Vitamin A, beta-carotene, and synthetic retinoids have attracted wide interest as premising chemopreventive agents, based on work in rodents and in cultured cells and organs, and low dietary intake or low serum levels of vitamin A or beta-carotene have been associated with high risk for lung cancer (1–4). Even if the data were stronger, observational epidemiological studies cannot establish whether or not changing the vitamin A status of specific individuals or groups of individuals would alter their subsequent cancer risk. The hypothesis that increasing retinoid intake in humans would reduce the risk of lung cancer must be tested in humans. For both practical and ethical reasons, such studies should be undertaken initially among those at highest risk.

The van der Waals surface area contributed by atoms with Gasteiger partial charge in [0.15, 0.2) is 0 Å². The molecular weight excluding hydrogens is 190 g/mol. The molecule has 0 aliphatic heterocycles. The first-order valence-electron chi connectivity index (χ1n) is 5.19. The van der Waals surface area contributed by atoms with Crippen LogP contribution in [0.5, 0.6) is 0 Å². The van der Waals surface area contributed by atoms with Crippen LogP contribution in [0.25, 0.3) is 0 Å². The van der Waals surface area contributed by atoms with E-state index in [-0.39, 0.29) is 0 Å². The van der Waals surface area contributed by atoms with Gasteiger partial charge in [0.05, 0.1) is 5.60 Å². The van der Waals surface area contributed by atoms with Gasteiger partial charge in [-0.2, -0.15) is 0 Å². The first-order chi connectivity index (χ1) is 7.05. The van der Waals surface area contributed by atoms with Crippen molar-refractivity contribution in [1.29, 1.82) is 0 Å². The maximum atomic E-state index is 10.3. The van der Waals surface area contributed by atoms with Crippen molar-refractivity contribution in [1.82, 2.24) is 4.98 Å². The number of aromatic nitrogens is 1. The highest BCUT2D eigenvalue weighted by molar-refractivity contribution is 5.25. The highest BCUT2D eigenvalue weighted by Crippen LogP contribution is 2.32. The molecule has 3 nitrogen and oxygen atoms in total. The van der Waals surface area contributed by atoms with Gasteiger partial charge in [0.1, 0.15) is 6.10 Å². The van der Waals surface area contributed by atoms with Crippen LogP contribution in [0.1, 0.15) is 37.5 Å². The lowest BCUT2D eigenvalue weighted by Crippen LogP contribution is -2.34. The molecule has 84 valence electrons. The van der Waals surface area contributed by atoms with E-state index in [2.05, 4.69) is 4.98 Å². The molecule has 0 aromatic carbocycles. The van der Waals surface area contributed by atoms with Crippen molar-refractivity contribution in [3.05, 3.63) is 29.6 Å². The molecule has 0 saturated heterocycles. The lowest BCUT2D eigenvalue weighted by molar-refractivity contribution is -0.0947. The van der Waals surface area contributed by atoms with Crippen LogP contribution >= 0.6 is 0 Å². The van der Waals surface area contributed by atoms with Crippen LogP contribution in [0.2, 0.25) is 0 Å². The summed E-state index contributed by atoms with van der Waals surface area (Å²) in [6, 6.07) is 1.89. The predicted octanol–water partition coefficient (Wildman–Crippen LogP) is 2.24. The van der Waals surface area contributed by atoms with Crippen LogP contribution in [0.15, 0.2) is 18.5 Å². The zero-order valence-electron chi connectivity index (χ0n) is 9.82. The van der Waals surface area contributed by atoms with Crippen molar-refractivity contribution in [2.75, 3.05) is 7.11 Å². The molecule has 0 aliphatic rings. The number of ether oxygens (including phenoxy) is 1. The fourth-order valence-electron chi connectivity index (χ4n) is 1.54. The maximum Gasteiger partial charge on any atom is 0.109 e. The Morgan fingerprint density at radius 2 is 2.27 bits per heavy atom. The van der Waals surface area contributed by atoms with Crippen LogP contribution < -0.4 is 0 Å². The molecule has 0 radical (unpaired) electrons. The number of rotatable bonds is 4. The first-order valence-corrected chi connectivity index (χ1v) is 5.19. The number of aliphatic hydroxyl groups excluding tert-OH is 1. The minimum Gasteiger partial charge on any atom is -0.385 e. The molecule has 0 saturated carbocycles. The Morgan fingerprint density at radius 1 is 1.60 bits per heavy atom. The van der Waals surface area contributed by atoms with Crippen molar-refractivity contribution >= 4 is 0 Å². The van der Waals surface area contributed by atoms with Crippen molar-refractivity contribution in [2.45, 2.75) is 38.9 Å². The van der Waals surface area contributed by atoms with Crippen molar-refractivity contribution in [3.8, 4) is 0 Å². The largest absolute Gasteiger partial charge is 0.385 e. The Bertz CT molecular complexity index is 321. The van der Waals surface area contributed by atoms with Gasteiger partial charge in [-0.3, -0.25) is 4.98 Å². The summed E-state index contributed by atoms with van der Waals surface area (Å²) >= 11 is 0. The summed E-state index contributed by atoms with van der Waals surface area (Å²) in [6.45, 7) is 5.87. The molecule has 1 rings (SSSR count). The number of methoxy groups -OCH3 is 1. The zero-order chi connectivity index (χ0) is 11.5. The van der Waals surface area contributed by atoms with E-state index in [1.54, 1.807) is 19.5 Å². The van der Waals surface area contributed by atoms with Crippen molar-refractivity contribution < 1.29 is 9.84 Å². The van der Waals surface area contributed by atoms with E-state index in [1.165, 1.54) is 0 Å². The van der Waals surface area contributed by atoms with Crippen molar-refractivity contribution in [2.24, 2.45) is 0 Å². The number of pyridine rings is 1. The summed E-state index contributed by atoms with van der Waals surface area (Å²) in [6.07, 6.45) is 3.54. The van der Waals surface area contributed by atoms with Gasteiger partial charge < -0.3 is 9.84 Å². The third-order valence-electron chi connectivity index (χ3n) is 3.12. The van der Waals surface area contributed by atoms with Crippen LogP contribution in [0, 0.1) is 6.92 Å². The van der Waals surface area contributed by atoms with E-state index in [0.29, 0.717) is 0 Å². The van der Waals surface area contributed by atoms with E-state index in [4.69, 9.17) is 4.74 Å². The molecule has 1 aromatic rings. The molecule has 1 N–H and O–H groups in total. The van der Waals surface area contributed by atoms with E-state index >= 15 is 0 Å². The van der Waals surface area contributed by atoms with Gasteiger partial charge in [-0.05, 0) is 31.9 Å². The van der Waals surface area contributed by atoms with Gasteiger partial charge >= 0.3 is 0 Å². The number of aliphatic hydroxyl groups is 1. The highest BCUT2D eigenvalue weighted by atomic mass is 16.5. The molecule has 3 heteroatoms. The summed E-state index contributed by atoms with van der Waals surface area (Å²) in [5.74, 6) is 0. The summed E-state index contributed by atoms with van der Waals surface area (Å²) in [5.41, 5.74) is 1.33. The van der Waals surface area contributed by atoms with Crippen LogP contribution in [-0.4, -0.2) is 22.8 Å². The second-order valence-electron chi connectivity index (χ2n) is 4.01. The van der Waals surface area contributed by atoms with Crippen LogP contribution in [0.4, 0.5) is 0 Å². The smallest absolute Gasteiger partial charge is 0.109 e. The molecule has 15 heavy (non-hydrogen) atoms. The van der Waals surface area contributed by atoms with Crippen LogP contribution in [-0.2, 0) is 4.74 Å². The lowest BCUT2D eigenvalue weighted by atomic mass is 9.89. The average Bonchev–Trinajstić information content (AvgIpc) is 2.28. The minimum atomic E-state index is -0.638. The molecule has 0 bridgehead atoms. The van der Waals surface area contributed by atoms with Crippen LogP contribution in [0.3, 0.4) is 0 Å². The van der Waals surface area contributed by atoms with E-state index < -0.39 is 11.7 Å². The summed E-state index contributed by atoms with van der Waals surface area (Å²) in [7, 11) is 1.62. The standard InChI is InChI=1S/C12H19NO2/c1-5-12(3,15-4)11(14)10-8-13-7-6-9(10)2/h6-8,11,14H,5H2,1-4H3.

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- Cancer Chemoprevention with Vitamin A and Beta-Carotene in Populations at High-Risk for Lung Cancer
G. S. Omenn
- Springer US